Opinion

County Overpaying Retiree A ‘Tale Simply Beyond Belief’

County Overpaying Retiree A ‘Tale Simply Beyond Belief’

 

The diminishing respect many taxpayers exhibit toward both public employees and public agencies is well explained by a recent story in U-T San Diego entitled “Officials want overpaid pensioner to return $500K.”

It seems a Sheriff’s Department captain retired in 1993 on an annual pension of about $97,000. His wife subsequently divorced him and was awarded about a third of his pension payments. She died in 1997, so the retiree requested restoration of his full pension. It took TWO YEARS to accomplish this herculean task, and he was given retroactive payments, but somehow, his pension was increased a second time by the amount his wife had been drawing, and he began receiving almost $148,000 annually, which he later claimed he didn’t realize was in error.

The huge overpayment continued until September of last year. Luckily, a taxpayer watchdog group, California Foundation for Fiscal Responsibility, requested information on retirees receiving pensions over $100,000 annually. The request, filed in July 2010, was, of course, fought by the retirement system until told by a court more than a year later that it had to comply, and it soon thereafter discovered its overpayment that had been going on for more than 10 years!

The system reduced the retired captain’s pension from more than $12,000 monthly to the correct amount of around $8,000, and the retiree, of course, claimed he hadn’t noticed the amount he had been receiving was a bit large. Nevertheless, the heartless county demanded repayment, and with interest, can you believe? They suddenly thought it was important to recover the overpayment so they could pay pensions to other county retirees? Negotiations ensued, but to no avail.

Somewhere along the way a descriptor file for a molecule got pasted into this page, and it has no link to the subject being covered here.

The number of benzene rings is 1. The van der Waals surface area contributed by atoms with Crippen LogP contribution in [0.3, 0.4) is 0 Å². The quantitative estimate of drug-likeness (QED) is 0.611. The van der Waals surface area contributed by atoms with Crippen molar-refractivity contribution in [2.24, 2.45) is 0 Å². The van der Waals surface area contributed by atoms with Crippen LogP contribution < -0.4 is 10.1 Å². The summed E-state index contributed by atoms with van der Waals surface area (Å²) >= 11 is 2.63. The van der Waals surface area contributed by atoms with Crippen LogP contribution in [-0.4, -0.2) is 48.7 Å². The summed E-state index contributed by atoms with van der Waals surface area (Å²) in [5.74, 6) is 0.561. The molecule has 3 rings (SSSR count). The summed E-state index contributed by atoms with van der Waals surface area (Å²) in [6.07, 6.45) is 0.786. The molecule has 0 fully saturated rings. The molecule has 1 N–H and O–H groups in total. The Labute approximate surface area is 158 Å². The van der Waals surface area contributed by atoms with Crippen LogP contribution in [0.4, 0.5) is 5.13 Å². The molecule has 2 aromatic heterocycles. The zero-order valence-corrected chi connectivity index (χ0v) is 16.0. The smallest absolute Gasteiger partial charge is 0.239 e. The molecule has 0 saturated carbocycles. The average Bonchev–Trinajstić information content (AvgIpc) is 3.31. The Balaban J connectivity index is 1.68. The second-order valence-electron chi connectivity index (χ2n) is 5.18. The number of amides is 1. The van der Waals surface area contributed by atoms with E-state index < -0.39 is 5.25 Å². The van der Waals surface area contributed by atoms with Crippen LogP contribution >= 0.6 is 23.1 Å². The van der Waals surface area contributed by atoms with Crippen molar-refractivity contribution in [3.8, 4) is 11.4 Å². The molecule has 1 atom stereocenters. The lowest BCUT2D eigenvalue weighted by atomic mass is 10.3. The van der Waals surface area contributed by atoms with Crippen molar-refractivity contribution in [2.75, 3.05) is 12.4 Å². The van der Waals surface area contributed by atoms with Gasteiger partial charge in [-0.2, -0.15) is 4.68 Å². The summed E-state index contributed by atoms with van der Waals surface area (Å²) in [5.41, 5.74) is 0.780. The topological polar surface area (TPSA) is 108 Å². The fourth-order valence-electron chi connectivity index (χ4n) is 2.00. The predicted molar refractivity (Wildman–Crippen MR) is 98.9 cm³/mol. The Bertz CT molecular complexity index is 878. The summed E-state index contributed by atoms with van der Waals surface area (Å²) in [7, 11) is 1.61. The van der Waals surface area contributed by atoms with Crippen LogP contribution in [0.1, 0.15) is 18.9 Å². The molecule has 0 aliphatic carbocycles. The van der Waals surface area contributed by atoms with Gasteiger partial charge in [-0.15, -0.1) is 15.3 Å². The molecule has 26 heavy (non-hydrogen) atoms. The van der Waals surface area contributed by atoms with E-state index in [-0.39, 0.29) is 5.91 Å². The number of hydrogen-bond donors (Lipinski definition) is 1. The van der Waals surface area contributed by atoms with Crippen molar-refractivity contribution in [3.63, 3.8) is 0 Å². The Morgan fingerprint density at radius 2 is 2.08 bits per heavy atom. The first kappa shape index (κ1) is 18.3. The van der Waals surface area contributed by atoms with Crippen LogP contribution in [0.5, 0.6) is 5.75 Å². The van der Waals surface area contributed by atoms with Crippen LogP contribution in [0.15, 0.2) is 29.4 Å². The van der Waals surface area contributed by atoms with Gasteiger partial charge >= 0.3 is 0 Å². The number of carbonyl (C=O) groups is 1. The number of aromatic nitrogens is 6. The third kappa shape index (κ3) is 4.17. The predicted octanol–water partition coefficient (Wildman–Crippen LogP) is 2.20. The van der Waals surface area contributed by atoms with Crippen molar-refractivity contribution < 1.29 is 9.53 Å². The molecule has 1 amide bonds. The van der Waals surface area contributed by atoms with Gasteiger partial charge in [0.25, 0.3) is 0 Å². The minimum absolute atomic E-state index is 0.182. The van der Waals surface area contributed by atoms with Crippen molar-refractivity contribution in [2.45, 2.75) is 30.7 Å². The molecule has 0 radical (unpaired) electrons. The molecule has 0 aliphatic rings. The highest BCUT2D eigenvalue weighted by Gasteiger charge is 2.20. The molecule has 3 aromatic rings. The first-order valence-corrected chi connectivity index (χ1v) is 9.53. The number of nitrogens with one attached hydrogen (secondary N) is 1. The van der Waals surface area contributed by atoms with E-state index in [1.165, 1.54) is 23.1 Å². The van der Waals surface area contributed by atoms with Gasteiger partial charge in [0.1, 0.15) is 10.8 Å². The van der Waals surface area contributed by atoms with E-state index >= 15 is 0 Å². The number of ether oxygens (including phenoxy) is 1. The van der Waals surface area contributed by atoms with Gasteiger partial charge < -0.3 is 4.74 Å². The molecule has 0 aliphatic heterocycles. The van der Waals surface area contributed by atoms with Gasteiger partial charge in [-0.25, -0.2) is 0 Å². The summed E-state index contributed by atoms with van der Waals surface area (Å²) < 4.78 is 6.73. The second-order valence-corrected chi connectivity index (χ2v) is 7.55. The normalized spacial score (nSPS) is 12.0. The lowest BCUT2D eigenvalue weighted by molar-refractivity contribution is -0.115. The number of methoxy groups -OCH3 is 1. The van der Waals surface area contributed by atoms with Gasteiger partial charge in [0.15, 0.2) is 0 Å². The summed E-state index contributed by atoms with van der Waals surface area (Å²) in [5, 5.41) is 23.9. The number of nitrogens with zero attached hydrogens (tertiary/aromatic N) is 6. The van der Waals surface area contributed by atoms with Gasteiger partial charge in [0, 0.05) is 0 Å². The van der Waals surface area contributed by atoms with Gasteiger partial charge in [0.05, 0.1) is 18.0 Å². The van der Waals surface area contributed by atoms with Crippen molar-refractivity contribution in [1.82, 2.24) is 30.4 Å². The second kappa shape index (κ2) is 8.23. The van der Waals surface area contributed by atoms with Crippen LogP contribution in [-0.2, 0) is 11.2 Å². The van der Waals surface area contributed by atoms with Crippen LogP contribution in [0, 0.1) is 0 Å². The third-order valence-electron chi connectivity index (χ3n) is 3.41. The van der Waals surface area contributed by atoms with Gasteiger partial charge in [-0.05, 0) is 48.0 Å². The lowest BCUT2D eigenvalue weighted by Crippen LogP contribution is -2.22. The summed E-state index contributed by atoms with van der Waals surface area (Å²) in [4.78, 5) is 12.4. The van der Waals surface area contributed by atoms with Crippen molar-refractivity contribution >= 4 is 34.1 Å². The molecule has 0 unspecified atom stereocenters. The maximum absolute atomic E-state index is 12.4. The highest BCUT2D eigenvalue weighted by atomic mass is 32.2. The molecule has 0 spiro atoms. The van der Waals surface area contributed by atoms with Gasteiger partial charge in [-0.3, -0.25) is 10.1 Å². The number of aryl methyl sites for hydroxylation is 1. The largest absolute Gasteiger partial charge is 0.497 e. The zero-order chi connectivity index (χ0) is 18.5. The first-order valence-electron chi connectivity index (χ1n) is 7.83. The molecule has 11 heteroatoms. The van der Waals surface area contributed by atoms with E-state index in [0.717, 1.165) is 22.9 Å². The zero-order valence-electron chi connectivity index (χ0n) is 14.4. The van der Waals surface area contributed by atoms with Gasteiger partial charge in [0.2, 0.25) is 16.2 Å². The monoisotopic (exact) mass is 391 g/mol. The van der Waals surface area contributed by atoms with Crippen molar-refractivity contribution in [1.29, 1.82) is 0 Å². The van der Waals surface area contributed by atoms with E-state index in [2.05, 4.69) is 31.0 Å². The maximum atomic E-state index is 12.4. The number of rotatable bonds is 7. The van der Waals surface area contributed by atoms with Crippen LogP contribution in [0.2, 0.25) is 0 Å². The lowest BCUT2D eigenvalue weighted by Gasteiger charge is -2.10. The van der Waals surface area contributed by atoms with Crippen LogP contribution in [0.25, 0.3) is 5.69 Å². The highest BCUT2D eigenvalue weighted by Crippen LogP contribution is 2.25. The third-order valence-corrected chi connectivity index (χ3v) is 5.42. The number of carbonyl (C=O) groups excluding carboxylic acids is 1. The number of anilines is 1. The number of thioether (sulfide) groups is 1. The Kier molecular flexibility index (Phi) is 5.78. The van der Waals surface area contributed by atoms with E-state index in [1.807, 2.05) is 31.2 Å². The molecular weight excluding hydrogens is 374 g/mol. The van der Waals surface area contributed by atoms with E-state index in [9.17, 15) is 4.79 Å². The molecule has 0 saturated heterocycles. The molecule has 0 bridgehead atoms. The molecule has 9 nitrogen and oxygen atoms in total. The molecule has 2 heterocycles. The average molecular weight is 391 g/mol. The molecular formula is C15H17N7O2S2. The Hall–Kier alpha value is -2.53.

Enter good old Michael Conger, a local lawyer who has been making a handsome living suing the city and the county on behalf of disgruntled employees and former employees for ages. After being retained, he claimed his client didn’t have the money because he’d paid most of it in taxes, was sick (naturally), and that the county had made no offer of settlement, which the county disputed.

So there the matter stands. The retiree (and Conger) apparently thinks “finders, keepers” and the retiree is, of course, sick as he may be, unavailable for comment because he’s out of town.

The excuse by the county retirement bureaucracy, which regularly touts the efficiency of its systems? The tried and true explanation, “the computer ate my homework.”

I’m sure that Voice readers like myself who worked most of our careers in the private sector find this tale simply beyond belief. Milton Friedman, I think, is credited with the observation that people who spend other people’s money on some third party take the loosest care of it. One has to believe that the error would never have been discovered, even after the retiree passed away, had not a public records request forced them to examine their records. And people claim outsourcing creates problems?

Bill Bradshaw lives in Mission Beach.


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Bill Bradshaw

Bill Bradshaw
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20 comments
shawn fox
shawn fox subscriber

I've dealth with gov't bureacracy before. The idea of paying back the money is fine, but not with interest. The government is wrong on that one; they screwed up and probably prevented a timely resolution in the first place. I'm confused as to why the writer thinks that it is beyond belief. I've seen gov't bureacracy in action for years. It isn't surprising at all. Government is, and has always been terribly inefficient and immoral in many cases. The best solution is probably to garnish future pay, unless the guy has anything in savings. At the rate he was being paid, he should have been able to purchase many cars, RVs, and houses. Time to start confiscating some property and selling it off.